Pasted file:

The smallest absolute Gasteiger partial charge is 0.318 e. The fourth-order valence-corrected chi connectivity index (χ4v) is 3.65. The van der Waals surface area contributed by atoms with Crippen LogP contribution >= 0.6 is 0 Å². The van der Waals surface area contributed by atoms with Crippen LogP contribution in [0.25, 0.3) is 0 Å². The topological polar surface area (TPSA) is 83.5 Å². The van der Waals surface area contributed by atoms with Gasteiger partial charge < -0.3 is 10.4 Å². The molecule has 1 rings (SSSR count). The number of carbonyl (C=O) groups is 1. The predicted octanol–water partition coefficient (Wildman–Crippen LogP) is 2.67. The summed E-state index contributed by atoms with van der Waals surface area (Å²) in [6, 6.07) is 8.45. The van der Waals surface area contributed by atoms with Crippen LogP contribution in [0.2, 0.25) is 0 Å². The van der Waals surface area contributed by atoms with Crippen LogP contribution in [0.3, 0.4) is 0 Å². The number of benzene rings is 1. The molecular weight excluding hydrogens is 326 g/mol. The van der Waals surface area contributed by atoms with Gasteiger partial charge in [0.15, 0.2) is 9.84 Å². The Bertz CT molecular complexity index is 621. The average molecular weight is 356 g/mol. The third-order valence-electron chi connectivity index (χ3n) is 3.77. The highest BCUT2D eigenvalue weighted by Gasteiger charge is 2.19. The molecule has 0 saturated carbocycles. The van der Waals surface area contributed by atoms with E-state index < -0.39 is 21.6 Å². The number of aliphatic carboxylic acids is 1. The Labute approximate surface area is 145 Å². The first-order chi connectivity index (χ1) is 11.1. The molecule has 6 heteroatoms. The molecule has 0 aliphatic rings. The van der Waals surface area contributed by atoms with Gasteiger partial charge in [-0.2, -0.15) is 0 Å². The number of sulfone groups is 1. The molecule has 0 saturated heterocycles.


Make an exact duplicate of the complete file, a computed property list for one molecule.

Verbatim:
The smallest absolute Gasteiger partial charge is 0.318 e. The fourth-order valence-corrected chi connectivity index (χ4v) is 3.65. The van der Waals surface area contributed by atoms with Crippen LogP contribution >= 0.6 is 0 Å². The van der Waals surface area contributed by atoms with Crippen LogP contribution in [0.25, 0.3) is 0 Å². The topological polar surface area (TPSA) is 83.5 Å². The van der Waals surface area contributed by atoms with Gasteiger partial charge < -0.3 is 10.4 Å². The molecule has 1 rings (SSSR count). The number of carbonyl (C=O) groups is 1. The predicted octanol–water partition coefficient (Wildman–Crippen LogP) is 2.67. The summed E-state index contributed by atoms with van der Waals surface area (Å²) in [6, 6.07) is 8.45. The van der Waals surface area contributed by atoms with Crippen LogP contribution in [0.2, 0.25) is 0 Å². The van der Waals surface area contributed by atoms with Crippen LogP contribution in [0.3, 0.4) is 0 Å². The number of benzene rings is 1. The molecular weight excluding hydrogens is 326 g/mol. The van der Waals surface area contributed by atoms with Gasteiger partial charge in [0.15, 0.2) is 9.84 Å². The Bertz CT molecular complexity index is 621. The average molecular weight is 356 g/mol. The third-order valence-electron chi connectivity index (χ3n) is 3.77. The highest BCUT2D eigenvalue weighted by Gasteiger charge is 2.19. The molecule has 0 saturated carbocycles. The van der Waals surface area contributed by atoms with E-state index < -0.39 is 21.6 Å². The number of aliphatic carboxylic acids is 1. The Labute approximate surface area is 145 Å². The first-order chi connectivity index (χ1) is 11.1. The molecule has 6 heteroatoms. The molecule has 0 aliphatic rings. The van der Waals surface area contributed by atoms with Gasteiger partial charge in [-0.2, -0.15) is 0 Å². The number of sulfone groups is 1. The molecule has 0 saturated heterocycles.